Recently held three days seminar at one religious varsity of Hyderabad Al Mahd Al Islami headed by Maulana Khalid Saifullah Rahmani, passed a resolution condemning the arrests of students at JNU and raised their concerns on the deteriorating conditions of the Indian campuses.

    All India Muslim Majlis e Mashawarat has been standing with the students of JNU and HCU.

  • Nadeem Khan

    Its height of surprised when you are when your are writing this article, in case rohit vemula issue more than 10 protest alone organized by jamaat e Islami and sio alone in Hyderabad. And more than three press conference organized by jamaat e Islami in Delhi .
    In jnu issue sio is taking this issue from day one even one student beaten mercilessly by bjp in Lucknow and that incident discussed in u.p assembly.
    Even my self participated in more than five protest with jamat team .
    So only request is that please complete your your research work in proper manner then write the article.
    Nadeem khan

  • Abhishek Upadhyay

    The narrative is built around as if Muslims are targeted and exploited deliberately by government or the majority (read Hindus). This is typical of muslim intelligentsia which blames others but not the inherent malaise in Islam. Government has been appeasing muslims for years and Muslims have been part of successive governments. But they have hardly questioned the religious extremism in them or have raised concerted efforts to address them.

    • Shadab Arab

      Firstly, if you would have read the article diligently I am precisely highlighting the ‘inherent malaise in Islam’ that you’re talking of.

      Its good to read lines like ‘Govt has been appeasing Muslims for years and Muslims have been part of successive governments’, but the same does not reflect in reality. For arguments sake it is accepated then one wonders as to why this communtiy has more poorest of poor, more illiterate, more undertrials in jails, more unemployed. These figures are sometimes even worse that for SC/ST. About the last line, if Muslims have been part of the successive governments, one fails to understand as to why the heterogenous community is yet to come on one common platform led by a pan-Indian Muslim leader.

      • Sujad Syed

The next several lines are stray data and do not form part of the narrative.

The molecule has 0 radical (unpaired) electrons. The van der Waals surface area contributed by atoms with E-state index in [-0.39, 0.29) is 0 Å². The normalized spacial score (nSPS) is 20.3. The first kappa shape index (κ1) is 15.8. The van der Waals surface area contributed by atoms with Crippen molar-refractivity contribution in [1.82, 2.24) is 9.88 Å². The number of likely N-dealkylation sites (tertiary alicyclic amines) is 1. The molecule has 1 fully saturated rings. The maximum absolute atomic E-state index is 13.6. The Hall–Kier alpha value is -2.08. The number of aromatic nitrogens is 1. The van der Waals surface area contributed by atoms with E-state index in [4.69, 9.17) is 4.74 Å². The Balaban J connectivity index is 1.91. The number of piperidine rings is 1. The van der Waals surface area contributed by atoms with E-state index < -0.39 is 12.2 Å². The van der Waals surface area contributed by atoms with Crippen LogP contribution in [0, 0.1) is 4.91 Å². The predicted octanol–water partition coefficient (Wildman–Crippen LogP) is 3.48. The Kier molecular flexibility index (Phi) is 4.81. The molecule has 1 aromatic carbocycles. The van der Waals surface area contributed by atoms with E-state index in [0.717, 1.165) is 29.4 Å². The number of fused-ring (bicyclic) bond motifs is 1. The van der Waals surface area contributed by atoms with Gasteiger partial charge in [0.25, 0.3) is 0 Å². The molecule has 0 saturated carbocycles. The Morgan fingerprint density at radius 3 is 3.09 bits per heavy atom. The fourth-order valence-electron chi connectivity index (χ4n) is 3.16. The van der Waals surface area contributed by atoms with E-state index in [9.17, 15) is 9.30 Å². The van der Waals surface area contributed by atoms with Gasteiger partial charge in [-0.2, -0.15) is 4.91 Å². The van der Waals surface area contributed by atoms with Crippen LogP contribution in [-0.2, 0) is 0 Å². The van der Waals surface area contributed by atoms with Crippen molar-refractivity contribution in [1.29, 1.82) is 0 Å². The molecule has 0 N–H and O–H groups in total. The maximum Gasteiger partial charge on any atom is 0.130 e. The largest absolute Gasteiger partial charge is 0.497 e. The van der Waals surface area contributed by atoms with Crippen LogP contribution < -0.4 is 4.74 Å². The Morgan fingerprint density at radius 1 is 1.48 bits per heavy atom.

Congress did precious little for the Muslims. Now, BJP-RSS wants to take that precious little away!

    • mehfooz

      Its not hindu vs muslim issue. Its a matter related to democracy, freedom, justice for all, unfortunately ruling dispensation want to crush all basic rights and people of india irrespective of caste and religion are out to oppose the nefarious game of few in the ruling establishment

  • Shadab Arab

    Dear AllThank you all for your inputs. I have observed that on several issues Muslims are relatively rational and sensitive. Issues that concern Islam. The only point of this article was to amplify all the religious seminaries as well as rudimentary Muslim organisation alike come on a common platform and condemn the row over these issues! Only such an act of solidarity would have received the much needed attention!

  • Sujad Syed

    Your article is well written. I feel there could be another problem. Muslims are scared that if they exclusively organize a big peaceful protest march to highlight social injustices to all the marginalized sections of Indian society as well as for Muslims, you never know in today’s India, a riot could be engineered & police firing ordered, akin to a fake encounter!

  • Raihana Azmeera

    I too agree with the commenters as I personally witnessed students coming out under the banner of SIO in support of the current HCU N JNU causes. However we should also be vocal about the problems within the community.

  • Shuja Shakir

    I totally agree with Shadab Arab on this count. However, I have few
    reservations. In the cases cited in the article, Muslim behavior is typical of overall
    minority behavior. While I personally would love to have Muslims demonstrate their